Assets, Bitcoin

Is Bitcoin the Greater Fool Theory?

In finance, the greater fool theory is the belief that one can make money by buying assets at a price that is already too high, on the expectation that the price will rise further.

The theory is named after British economist John Maynard Keynes, who said in his book The General Theory of Employment, Interest and Money (1936): “The market can stay irrational longer than you can stay solvent.”

Keynes was referring to the stock market, but the greater fool theory can be applied to any asset, including Bitcoin.

Bitcoin has been on a tear this year, with the price of a single coin rising from around $1,000 at the start of 2017 to more than $17,000 today.

NOTE: WARNING: Investing in Bitcoin using the Greater Fool Theory can be extremely risky. The theory suggests that investors buy an asset, such as Bitcoin, in the hope that someone else will pay a higher price for it later. However, there is no guarantee that this will happen and you may end up losing money if the value of Bitcoin falls. Investing should only be done after careful research and understanding of the risks involved.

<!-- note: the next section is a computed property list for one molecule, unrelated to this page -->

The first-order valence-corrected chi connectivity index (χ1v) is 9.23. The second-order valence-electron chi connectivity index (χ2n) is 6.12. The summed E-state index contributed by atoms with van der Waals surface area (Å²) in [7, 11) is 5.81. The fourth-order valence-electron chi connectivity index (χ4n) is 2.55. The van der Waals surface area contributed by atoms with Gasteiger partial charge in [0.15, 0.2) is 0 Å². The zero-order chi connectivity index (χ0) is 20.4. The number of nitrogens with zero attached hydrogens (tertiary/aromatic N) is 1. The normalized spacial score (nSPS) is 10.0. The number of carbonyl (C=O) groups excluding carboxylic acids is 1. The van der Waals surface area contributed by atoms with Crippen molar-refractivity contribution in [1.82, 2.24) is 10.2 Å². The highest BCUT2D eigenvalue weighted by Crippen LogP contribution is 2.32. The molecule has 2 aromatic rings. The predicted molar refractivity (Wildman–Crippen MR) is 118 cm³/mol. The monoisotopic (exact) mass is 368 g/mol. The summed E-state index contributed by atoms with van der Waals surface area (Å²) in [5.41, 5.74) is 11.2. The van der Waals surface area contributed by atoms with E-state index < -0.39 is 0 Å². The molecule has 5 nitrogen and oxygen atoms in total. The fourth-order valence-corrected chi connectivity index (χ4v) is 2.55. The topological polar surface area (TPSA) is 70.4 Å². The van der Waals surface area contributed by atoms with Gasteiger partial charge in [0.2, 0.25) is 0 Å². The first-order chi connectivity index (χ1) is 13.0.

This incredible run has been driven by a combination of factors, including increasing demand from Asia, hype surrounding the launch of Bitcoin futures contracts, and most importantly, a lot of new investors buying Bitcoin in hopes of making a quick profit.

This last group is where the greater fool theory comes in. These investors are buying Bitcoin not because they believe in the long-term potential of the technology, but because they think they can sell it to someone else for even more money in the future.

This type of investing is extremely risky, and often ends badly for those who get involved. Sooner or later, there will be no one left to buy Bitcoin at a higher price, and the price will crash back down to reality.

Those who bought at the top will be left holding the bag, while those who got out in time will be laughing all the way to the bank.

So is Bitcoin a bubble that’s about to pop? It’s certainly possible. But even if it is, there will always be another bubble somewhere else for investors to chase.

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